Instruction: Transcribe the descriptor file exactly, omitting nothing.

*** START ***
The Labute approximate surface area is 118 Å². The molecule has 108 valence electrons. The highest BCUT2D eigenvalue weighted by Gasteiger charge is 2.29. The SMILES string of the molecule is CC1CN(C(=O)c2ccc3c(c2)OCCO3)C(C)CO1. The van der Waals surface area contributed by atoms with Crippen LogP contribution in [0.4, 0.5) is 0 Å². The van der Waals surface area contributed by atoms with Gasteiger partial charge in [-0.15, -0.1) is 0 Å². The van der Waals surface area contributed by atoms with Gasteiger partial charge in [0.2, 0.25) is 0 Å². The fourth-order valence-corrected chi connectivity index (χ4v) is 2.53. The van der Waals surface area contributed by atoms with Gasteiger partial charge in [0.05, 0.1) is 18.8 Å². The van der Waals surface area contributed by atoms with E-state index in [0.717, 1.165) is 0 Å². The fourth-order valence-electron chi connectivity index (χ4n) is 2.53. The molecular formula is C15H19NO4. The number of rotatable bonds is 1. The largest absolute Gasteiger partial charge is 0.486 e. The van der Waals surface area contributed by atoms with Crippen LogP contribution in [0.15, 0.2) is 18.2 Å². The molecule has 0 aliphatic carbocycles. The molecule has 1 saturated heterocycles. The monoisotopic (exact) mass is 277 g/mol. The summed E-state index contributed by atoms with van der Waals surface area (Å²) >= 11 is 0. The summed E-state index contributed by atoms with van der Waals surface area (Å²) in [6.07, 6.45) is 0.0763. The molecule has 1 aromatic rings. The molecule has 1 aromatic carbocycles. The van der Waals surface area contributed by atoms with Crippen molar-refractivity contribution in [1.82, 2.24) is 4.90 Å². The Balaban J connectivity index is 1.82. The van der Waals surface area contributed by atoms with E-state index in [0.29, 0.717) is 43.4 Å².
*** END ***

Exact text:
The Labute approximate surface area is 118 Å². The molecule has 108 valence electrons. The highest BCUT2D eigenvalue weighted by Gasteiger charge is 2.29. The SMILES string of the molecule is CC1CN(C(=O)c2ccc3c(c2)OCCO3)C(C)CO1. The van der Waals surface area contributed by atoms with Crippen LogP contribution in [0.4, 0.5) is 0 Å². The van der Waals surface area contributed by atoms with Gasteiger partial charge in [-0.15, -0.1) is 0 Å². The van der Waals surface area contributed by atoms with Gasteiger partial charge in [0.2, 0.25) is 0 Å². The fourth-order valence-corrected chi connectivity index (χ4v) is 2.53. The van der Waals surface area contributed by atoms with Gasteiger partial charge in [0.05, 0.1) is 18.8 Å². The van der Waals surface area contributed by atoms with E-state index in [0.717, 1.165) is 0 Å². The fourth-order valence-electron chi connectivity index (χ4n) is 2.53. The molecular formula is C15H19NO4. The number of rotatable bonds is 1. The largest absolute Gasteiger partial charge is 0.486 e. The van der Waals surface area contributed by atoms with Crippen LogP contribution in [0.15, 0.2) is 18.2 Å². The molecule has 0 aliphatic carbocycles. The molecule has 1 saturated heterocycles. The monoisotopic (exact) mass is 277 g/mol. The summed E-state index contributed by atoms with van der Waals surface area (Å²) >= 11 is 0. The summed E-state index contributed by atoms with van der Waals surface area (Å²) in [6.07, 6.45) is 0.0763. The molecule has 1 aromatic rings. The molecule has 1 aromatic carbocycles. The van der Waals surface area contributed by atoms with Crippen molar-refractivity contribution in [1.82, 2.24) is 4.90 Å². The Balaban J connectivity index is 1.82. The van der Waals surface area contributed by atoms with E-state index in [0.29, 0.717) is 43.4 Å².